By Libby George, Sabrina Valle and Nigel Hunt
KADUNA, Nigeria, Jun 2 (Reuters) – In a flowing cream-colored hijab, Karima M. Imam walks through her fields in the bushland of northern Nigeria as workers harvest a gnarled, brown root that has turned golden since the coup. of COVID: ginger.
“If I had the capital, I would plant more. People are looking for ginger now and there is not enough,” he said at his five-hectare farm outside Kaduna.
As the pandemic rages, people around the world have tried to protect themselves from the disease by turning to so-called halo foods. Although scientists have rejected many claims on social media about how superfoods can fight the virus, their positive role as part of a healthy diet is widely recognized.
As demand for these foods increases, prices for ginger in Nigeria and for acai berries in Brazil have skyrocketed, while exports of Indian turmeric and Chinese garlic have skyrocketed in the last year.
“The demand for ginger is high because they are using it as a medicine,” Imam said, adding that during confinement he boiled ginger with turmeric and garlic to take as a remedy.
Increasingly health conscious consumers have given new impetus to an already buoyant global spice market during the pandemic, increasing investor interest in the sector.
Singapore-based company Olam International completed the purchase of major US spice maker Olde Thompson last month, while Norway’s Orkla acquired a majority stake in Indian spice exporter Eastern Condiments in March.
In Nigeria, a 50-kilo bag of ginger, which can help protect the body from germs and is used as a cold remedy, now sells for 15,000 naira ($ 39), up from 4,000 to 6,000 naira ago. two years.
Continue reading the story
Thanks to the ginger rush, Imam has been able to start building a new house in nearby Millennium City, with a small warehouse attached to store and sell fresh ginger, which is more expensive than when it has been cut and dried.
Prices started to rise last year, but have skyrocketed since January due to demand related to the pandemic, said Florence Edwards, national president of the Nigerian Ginger Producers, Processors and Marketers Association.
He said there had been demand from around the world, citing India, China and Europe among the most popular markets.
“THE PEOPLE WENT CRAZY”
There has also been an increase in demand for açaí, an antioxidant-rich fruit that is considered a superfood. The Amazonian state of Pará, in Brazil, is the largest producing region in the world.
Paulo Lobato, a 52-year-old açaí grower and trader in Pará, has had to withhold part of his harvest for long-time clients as supplies cannot keep up with growing demand.
Prices rose 53% in April compared to the same period last year, to 4.14 reais (78 cents) per kilo, according to state export federation CIN / Fiepa.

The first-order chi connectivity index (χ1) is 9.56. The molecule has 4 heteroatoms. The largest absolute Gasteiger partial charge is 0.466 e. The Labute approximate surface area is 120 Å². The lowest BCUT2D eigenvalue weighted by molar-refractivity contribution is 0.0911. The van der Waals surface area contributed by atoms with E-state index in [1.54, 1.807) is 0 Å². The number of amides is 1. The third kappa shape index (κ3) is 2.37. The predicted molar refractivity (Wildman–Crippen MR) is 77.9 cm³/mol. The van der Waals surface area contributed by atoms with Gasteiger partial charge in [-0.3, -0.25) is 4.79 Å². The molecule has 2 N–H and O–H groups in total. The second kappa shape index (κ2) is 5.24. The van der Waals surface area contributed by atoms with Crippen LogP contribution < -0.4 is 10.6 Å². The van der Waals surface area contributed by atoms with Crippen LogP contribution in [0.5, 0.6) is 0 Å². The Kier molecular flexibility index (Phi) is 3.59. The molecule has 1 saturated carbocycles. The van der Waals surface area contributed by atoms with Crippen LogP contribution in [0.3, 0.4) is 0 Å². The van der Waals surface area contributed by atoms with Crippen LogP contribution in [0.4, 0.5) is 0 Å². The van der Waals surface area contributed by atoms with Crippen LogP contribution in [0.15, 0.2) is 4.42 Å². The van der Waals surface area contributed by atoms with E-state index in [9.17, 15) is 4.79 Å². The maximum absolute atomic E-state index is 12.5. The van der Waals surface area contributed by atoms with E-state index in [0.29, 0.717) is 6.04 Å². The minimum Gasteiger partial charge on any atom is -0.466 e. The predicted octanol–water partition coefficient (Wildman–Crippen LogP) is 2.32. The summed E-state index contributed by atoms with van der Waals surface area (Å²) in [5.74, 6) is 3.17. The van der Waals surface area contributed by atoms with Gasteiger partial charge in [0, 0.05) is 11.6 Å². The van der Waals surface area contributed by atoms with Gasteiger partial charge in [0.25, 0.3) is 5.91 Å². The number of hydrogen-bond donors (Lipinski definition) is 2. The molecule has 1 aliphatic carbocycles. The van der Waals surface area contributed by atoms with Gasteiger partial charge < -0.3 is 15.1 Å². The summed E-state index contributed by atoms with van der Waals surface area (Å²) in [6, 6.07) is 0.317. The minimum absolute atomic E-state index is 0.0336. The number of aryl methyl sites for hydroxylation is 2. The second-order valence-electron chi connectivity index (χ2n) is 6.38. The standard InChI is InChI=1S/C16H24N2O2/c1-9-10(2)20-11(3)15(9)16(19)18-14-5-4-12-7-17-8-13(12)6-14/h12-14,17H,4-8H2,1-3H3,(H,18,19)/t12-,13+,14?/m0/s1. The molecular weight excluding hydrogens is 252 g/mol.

“I’ve been working with açaí for 32 years and I’ve never seen anything like it,” said Lobato. “During the pandemic people went crazy.”
Pará is responsible for more than 90% of Brazil’s açaí production, which thrives in its moist soil and constant heat.
The round, purple fruit is produced mainly by families, with cooperatives organizing the harvests. Lobato has 20 families working on his farms, with whom he shares half of the profits.
Açaí is part of the Amazonian culinary tradition, and is consumed as a garnish for fried fish and usually as part of lunch and dinner. However, with increasing export demand, the fruit is increasingly difficult to find in local markets.
“Local consumers are the first to be affected,” explains Florence Serra, from the Brazilian agency for statistics and food supply, Conab. “There are people who go to the street fair and find nothing.”
Like ginger, garlic has components that can help the body defend itself against microorganisms. China exported 2.18 million tonnes of garlic bulbs in 2020, 30% more than the previous year, according to customs data, and its main customers include Indonesia, Vietnam, Malaysia, Pakistan and Bangladesh.
The demand for the spice turmeric, which can help treat conditions related to pain and inflammation, has also received a pandemic boost.
Indian turmeric exports soared 36% in 2020, reaching a record 181,664 tons, and shipments have continued to increase in 2021, with an increase of 10% in the first two months of the year, to 24,813 tons, according to data compiled by the Indian Ministry of Commerce.
“The concept of immunity boosters is very influential these days, not just in India but around the world, and turmeric is a natural immunity booster,” said Abhijeet Banerjee, a spice analyst at the Indian service company. financial Religare.
“The government and Ayurveda practitioners recommend consuming some amount of turmeric on a daily basis for better post-COVID health management,” he said, referring to traditional Indian medicine.
Turmeric futures are up more than 30% so far in 2021 and hit a five-year high of 9,522 Indian rupees ($ 130) per 100 kilograms in March.
Farmers like Ravindra Dere, who grows turmeric on two hectares in the western state of Maharashtra, are happy.
“After many years, we are making a decent profit. I hope prices remain firm,” he said.
(Reporting by Libby George in Kaduna, Nigeria, Sabrina Valle in Rio de Janeiro and Nigel Hunt in London; additional information by Rajendra Jadhav in Mumbai; edited in Spanish by Gabriela Donoso)